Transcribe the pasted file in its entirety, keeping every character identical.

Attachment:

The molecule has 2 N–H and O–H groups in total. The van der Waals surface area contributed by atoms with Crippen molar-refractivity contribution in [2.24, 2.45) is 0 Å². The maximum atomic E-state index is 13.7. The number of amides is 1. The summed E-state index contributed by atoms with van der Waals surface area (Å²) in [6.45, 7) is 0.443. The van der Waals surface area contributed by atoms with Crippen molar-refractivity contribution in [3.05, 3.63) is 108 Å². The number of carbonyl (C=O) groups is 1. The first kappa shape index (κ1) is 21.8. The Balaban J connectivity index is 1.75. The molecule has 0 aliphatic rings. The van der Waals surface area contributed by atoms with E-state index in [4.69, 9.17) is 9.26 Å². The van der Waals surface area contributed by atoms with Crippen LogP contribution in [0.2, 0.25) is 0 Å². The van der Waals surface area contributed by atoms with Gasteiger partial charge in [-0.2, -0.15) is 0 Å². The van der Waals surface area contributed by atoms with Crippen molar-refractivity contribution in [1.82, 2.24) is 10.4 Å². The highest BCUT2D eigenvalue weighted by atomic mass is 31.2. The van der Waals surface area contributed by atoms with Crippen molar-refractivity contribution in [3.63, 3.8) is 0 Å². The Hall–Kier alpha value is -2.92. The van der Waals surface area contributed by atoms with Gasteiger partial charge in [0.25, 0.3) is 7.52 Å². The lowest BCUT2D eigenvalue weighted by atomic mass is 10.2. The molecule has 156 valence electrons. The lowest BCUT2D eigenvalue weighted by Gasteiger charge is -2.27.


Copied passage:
The molecule has 2 N–H and O–H groups in total. The van der Waals surface area contributed by atoms with Crippen molar-refractivity contribution in [2.24, 2.45) is 0 Å². The maximum atomic E-state index is 13.7. The number of amides is 1. The summed E-state index contributed by atoms with van der Waals surface area (Å²) in [6.45, 7) is 0.443. The van der Waals surface area contributed by atoms with Crippen molar-refractivity contribution in [3.05, 3.63) is 108 Å². The number of carbonyl (C=O) groups is 1. The first kappa shape index (κ1) is 21.8. The Balaban J connectivity index is 1.75. The molecule has 0 aliphatic rings. The van der Waals surface area contributed by atoms with E-state index in [4.69, 9.17) is 9.26 Å². The van der Waals surface area contributed by atoms with Crippen LogP contribution in [0.2, 0.25) is 0 Å². The van der Waals surface area contributed by atoms with Gasteiger partial charge in [-0.2, -0.15) is 0 Å². The van der Waals surface area contributed by atoms with Crippen molar-refractivity contribution in [1.82, 2.24) is 10.4 Å². The highest BCUT2D eigenvalue weighted by atomic mass is 31.2. The van der Waals surface area contributed by atoms with Crippen molar-refractivity contribution in [3.63, 3.8) is 0 Å². The Hall–Kier alpha value is -2.92. The van der Waals surface area contributed by atoms with Gasteiger partial charge in [0.25, 0.3) is 7.52 Å². The lowest BCUT2D eigenvalue weighted by atomic mass is 10.2. The molecule has 156 valence electrons. The lowest BCUT2D eigenvalue weighted by Gasteiger charge is -2.27.